'(Respondent) having established that the stow was proper, the burden shifted to the (libelant) to prove that he rubber was in sound condition when shipped and that it was free from inherent defect which would have caused its deterioration even with proper stow. If libelant could have established this I would then have been in a position to discard the testimony of Captain Allen and substitute my own views as to the propriety of stow'.
First of all we think that this language does not require the conclusion that Judge Walsh placed upon the libelant the burden of proof on any issue. All Judge Walsh meant to say, we think, is that respondent's evidence had persuaded him that the stow was proper and that the damage must have resulted from the rubber's inherent vice. Thus if the libelant wished to prevail it must come forward with some further evidence to show that the rubber should have survived the voyage in good condition. This was not a placing of the burden of proof on the libelant; it was merely a statement that the evidence presented by the respondent was the more persuasive.
But even if Judge Walsh meant to say that the libelant had the burden of proving that the rubber was in good condition when shipped, he was not in error. In Kupfermann v. United States, 2 Cir., 1955, 227 F.2d 348, 350, we pointed out that 'Where the goods themselves contain some basic inherent, and hidden defect there may well be occasion to require proof of good condition upon delivery, * * *.' Our prior decisions indicate that when deterioration of the goods may have resulted from a hidden defect, the shipper has the burden of proving their good condition upon delivery to the carrier and to sustain that burden he must present some evidence beyond the bill of lading since the bill of lading is evidence only of apparent or external good condition. The Niel Maersk, 2 Cir., 1937, 91 F.2d 932, certiorari denied 302 U.S. 753, 58 S.Ct. 281, 82 L.Ed. 582; see Stirnimann v. The San Diego, 2 Cir., 1945, 148 F.2d 141, 142. See also Albers Bros. Milling Co. v. Hauptman, 9 Cir., 1938, 95 F.2d 286; Granadaisa Foods, Inc., v. Compania de Navegacao Carregadores Acoreanos, D.C.E.D.N.Y.1956, 139 F.Supp. 538; American Tobacco Co. v. The Katingo Hadjipatera, D.C.S.D.N.Y.1948, 81 F.Supp. 438, 446-447, modified on other grounds, 2 Cir., 1951, 194 F.2d 449, certiorari denied, 1952, 343 U.S. 978, 72 S.Ct. 1076, 96 L.Ed. 1370. There is nothing to the contrary in the Carriage of Goods by Sea Act, 46 U.S.C.A. § 1300 et seq. The language relating to burden of proof in 46 U.S.C.A. § 1304(2)(q), which the libelant presses upon us, pretty clearly refers only to the carrier's burden of proving that damage comes within subsection (q) and does not relate to the 'inherent vice' exception contained in § 1304(2)(m).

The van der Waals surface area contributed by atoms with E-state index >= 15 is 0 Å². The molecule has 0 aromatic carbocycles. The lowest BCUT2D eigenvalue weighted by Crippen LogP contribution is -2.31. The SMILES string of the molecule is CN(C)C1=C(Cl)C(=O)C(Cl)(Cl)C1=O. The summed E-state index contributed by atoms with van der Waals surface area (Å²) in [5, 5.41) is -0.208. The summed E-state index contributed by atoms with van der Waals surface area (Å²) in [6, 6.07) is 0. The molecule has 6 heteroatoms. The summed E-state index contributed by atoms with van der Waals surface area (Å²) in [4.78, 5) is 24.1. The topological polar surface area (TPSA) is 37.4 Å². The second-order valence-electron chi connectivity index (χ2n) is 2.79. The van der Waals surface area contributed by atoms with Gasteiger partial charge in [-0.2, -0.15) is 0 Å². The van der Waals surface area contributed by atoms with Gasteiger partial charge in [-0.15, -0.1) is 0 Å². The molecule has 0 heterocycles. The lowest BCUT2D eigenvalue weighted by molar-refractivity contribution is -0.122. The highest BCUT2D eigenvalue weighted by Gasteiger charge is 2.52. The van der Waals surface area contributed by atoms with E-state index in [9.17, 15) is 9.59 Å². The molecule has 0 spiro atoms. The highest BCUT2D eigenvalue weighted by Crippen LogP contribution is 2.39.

Since in the instant case the damage may have resulted from a pre-existing condition of the rubber not externally apparent to the carrier, the burden was on the libelant to prove that the shipment was in good condition when delivered to the carrier.
Since Judge Walsh's findings are not clearly erroneous and there is no other error, the decision must be affirmed.
1 Of the 270 bales which required reconditioning 59 bales were apparently whole bales which had suffered oil damage. Thus there would be no loss of steel bands from these bales but only from the remaining 211 bales.